Anil K Gupta
When earthquake hit Gujarat on 26 January 2001and more than 20000 people died, we thought as a society we would learn to cope with disaster better. It seems that 20000 lives were not enough of a price to pay for shaking the bureaucracy and civil society to learn to cope with disasters with greater efficiency. Most disasters after the first 24 hours assume more or less typical characteristics in which the problems can be anticipated and response system can be put in place. We had developed a year later a Disaster Management Information System (www.sristi.org/dmis_cms). The idea was that civil society volunteers will provide information about what kind of support they can extend (material, professional, financial, technological, infrastructural, etc.), within what range of distance from their residence, and whether they will like their details to be put on the website. For instance, about 118 ham radio operators in Gujarat had agreed to put their information through their associations in the database. They can be directly contacted and their services requested for the purpose. The question is, were they contacted in the recent disaster in the south India, perhaps not. Similarly, transporters, crane owners, hardware stockists who have concrete cutters or other devices to clear the debris, medical professionals, mobile x-ray machines, mobile clinics, etc., are well known equipments and services needed in the hour of emergency. We know that water bodies often get affected adversely and fresh water becomes a necessity. In some cases, the water storage structures were damaged. When electricity was resumed, the tubewells would work but where would one store the water.
Many times, the difference between a person buried under the debris surviving or not depended upon the method of removing debris and the time taken to remove it. Some people survived for as many as five to six days without any support from outside. Therefore, the chances of finding survivors even now are high.
Why is it that the civil administration at all the levels in the government does not learn? While talking to the Army Officers after few months of disaster in Gujarat, I had mentioned that the efficiency of the army often masked the inefficiency of the civic administration. Even if immediate relief is provided well, in some cases, the problem of long term rehabilitation receive much less attention. The coastal fishing communities would come under the clutches of money lenders if fishing nets, boats and other such means of livelihood were not provided at extremely soft conditions. Any negligence of this function will mean imposing a second disaster on the people and this would be designed, deliberate and delivered with efficiency.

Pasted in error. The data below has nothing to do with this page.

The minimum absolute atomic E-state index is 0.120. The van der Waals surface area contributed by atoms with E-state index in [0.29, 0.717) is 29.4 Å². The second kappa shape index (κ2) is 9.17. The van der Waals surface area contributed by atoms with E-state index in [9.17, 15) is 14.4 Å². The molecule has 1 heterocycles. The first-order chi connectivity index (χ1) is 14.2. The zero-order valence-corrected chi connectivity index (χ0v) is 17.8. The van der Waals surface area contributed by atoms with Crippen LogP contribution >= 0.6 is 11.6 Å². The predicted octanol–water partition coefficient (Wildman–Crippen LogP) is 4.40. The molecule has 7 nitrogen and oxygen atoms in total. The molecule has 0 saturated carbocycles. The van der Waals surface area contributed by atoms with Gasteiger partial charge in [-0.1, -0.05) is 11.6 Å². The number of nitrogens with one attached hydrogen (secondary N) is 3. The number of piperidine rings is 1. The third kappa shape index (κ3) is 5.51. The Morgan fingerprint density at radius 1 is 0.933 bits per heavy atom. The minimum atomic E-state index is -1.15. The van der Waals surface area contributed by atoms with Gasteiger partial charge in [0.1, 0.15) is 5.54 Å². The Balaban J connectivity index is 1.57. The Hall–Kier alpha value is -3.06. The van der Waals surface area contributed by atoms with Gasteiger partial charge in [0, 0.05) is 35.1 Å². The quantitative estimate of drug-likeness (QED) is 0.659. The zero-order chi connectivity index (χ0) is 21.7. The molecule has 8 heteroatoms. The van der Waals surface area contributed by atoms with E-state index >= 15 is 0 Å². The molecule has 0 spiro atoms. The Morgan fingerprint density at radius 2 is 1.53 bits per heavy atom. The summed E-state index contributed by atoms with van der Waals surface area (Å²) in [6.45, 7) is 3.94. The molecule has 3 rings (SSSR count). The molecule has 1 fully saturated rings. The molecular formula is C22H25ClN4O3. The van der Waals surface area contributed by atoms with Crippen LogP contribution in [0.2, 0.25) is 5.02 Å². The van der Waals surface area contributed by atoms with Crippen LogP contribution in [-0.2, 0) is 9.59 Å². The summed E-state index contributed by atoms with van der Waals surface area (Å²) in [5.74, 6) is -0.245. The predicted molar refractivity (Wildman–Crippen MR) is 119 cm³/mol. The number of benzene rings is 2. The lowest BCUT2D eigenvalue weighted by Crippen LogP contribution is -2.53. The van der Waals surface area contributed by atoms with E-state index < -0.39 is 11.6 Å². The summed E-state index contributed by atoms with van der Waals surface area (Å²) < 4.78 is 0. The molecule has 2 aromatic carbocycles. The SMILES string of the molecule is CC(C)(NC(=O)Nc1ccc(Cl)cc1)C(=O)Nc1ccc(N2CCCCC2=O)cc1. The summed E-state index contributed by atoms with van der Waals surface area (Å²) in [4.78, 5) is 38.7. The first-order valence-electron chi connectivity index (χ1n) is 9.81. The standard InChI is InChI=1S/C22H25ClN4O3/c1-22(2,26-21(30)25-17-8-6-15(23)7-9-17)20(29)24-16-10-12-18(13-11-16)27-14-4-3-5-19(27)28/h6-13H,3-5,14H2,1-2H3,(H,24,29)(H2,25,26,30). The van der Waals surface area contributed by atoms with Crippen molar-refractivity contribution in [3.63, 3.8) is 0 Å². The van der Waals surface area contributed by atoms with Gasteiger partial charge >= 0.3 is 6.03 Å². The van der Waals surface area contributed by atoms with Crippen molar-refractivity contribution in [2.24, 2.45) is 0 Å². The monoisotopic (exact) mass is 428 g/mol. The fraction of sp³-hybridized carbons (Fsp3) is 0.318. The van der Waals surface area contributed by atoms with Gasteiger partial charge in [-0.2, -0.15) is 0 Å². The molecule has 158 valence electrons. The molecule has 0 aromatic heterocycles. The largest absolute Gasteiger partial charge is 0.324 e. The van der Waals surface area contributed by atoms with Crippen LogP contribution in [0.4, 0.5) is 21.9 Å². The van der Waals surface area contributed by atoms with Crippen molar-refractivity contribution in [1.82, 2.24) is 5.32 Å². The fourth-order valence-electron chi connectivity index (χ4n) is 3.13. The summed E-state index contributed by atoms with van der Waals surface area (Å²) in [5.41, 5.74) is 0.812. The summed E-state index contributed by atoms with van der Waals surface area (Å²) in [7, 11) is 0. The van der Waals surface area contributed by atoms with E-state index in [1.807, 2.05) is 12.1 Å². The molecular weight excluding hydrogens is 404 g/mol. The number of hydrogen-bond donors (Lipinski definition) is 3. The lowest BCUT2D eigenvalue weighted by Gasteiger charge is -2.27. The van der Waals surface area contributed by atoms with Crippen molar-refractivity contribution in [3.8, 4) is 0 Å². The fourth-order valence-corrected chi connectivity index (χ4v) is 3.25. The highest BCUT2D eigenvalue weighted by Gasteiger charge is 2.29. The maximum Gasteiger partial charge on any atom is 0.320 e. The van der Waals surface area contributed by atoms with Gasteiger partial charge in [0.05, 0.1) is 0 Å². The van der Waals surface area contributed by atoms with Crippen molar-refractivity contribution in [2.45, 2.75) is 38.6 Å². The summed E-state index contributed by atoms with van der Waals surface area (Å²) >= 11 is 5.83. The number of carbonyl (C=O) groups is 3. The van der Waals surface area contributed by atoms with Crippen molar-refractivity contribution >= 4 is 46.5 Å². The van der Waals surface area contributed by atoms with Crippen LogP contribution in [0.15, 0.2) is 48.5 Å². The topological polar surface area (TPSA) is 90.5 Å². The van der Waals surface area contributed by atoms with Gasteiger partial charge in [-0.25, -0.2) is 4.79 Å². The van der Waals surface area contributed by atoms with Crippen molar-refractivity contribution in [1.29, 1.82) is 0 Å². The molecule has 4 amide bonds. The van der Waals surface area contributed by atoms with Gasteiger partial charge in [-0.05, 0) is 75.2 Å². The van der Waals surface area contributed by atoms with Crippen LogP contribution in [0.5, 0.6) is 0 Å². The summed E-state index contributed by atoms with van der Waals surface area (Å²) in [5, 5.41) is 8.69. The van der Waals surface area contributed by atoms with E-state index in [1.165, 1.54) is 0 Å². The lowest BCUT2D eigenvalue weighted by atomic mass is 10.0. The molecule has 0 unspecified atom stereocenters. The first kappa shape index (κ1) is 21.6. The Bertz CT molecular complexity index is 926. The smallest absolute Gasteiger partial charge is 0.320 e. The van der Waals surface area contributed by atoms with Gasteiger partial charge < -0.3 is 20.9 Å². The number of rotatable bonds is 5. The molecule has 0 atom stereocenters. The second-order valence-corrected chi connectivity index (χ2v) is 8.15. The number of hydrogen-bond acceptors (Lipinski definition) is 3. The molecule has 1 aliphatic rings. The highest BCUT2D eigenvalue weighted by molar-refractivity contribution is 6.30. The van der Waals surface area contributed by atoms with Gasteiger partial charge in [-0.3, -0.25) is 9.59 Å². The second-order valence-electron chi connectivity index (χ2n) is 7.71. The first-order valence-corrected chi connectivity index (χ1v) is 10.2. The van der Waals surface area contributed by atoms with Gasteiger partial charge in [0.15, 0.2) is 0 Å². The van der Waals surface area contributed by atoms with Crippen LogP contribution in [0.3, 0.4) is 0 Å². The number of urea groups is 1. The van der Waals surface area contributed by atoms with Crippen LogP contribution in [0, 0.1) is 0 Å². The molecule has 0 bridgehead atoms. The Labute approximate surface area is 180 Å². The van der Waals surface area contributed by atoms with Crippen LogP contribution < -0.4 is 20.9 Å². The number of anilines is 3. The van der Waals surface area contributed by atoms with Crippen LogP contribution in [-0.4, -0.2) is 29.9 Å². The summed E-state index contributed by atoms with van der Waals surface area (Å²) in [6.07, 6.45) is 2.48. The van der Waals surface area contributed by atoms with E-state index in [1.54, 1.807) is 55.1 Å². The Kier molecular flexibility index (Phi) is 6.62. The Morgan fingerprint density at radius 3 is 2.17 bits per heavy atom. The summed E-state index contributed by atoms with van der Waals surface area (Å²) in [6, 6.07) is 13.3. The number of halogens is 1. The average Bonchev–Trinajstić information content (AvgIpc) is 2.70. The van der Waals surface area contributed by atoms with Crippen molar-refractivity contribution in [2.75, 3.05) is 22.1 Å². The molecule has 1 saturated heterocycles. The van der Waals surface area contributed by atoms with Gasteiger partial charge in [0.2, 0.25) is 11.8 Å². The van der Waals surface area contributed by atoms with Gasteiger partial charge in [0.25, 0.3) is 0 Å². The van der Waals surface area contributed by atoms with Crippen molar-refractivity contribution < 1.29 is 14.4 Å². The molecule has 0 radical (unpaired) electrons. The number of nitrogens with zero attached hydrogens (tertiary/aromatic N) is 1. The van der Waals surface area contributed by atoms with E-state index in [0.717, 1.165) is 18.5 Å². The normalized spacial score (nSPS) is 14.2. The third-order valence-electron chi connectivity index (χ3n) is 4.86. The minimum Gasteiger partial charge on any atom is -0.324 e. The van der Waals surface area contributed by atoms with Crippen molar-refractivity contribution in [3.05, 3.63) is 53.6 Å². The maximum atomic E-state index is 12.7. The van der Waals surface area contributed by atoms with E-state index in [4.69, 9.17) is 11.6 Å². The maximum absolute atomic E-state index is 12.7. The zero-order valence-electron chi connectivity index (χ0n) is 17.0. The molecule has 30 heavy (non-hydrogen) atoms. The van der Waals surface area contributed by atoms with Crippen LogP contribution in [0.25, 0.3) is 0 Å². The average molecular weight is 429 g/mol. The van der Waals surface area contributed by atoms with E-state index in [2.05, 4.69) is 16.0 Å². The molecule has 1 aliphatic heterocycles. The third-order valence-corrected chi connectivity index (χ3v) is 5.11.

Large number of students in various academic institutions must learn to share the pain of those who have suffered in an extraordinary tragedy. Without finding fault with government or other agencies, the duty of every right thinking person at this moment is to take initiative and contribute oneâ€™s mite in alleviating suffering in whichever way we can.
I have no hesitation in saying that adequate long term learning measures were not undertaken after Gujarat earthquake. And if these are not undertaken again, we will all have to blame ourselves for not equipping our country with better self help and more efficient information systems. We had issued an appeal given below three years ago:
Natural disasters impart lessons at a very high cost of life and property. But if those lessons do not lead to learning and knowledge generation, then the cost seems even heavier. At the time of disaster recurrence, the failure to learn from the past hurts the most. The earthquake in Gujarat and the subsequent chaos were indicators of how crucial prior planning is in managing relief and rehabilitation during disasters. The Kutchh region required massive and immediate assistance at that time, which came but was very poorly managed. This made the need for a proper disaster mitigation plan very apparent. Learning from experience is essential in building a knowledge resource which would help in being better prepared in the future.
SRISTI & IIMACORE have started an initiative for developing a society based â€œDisaster Management Information Systemâ€ to be accessible to all in time of such emergencies. The system is accessible on SRISTIâ€™s website. We call upon everyone to volunteer and participate in the initiative. You may volunteer your services and/ or resources, and share your experiences, research studies, publications etc at this website. This is an effort to pool resources towards better preparedness at the time of future disasters. www.sristi.org/dmis_cms
Let us wish that such calamities never happen again. But if they do then we must be prepared. (http://www.sristi.org/english/dmis/dmsmessage.html)
We must once again try to nudge the National Disaster Management Authority in supporting civil society initiatives to build a decentralized DMIS so that at least next time our response time is faster, quality of relief better and our preparedness much higher than what was in the last few days.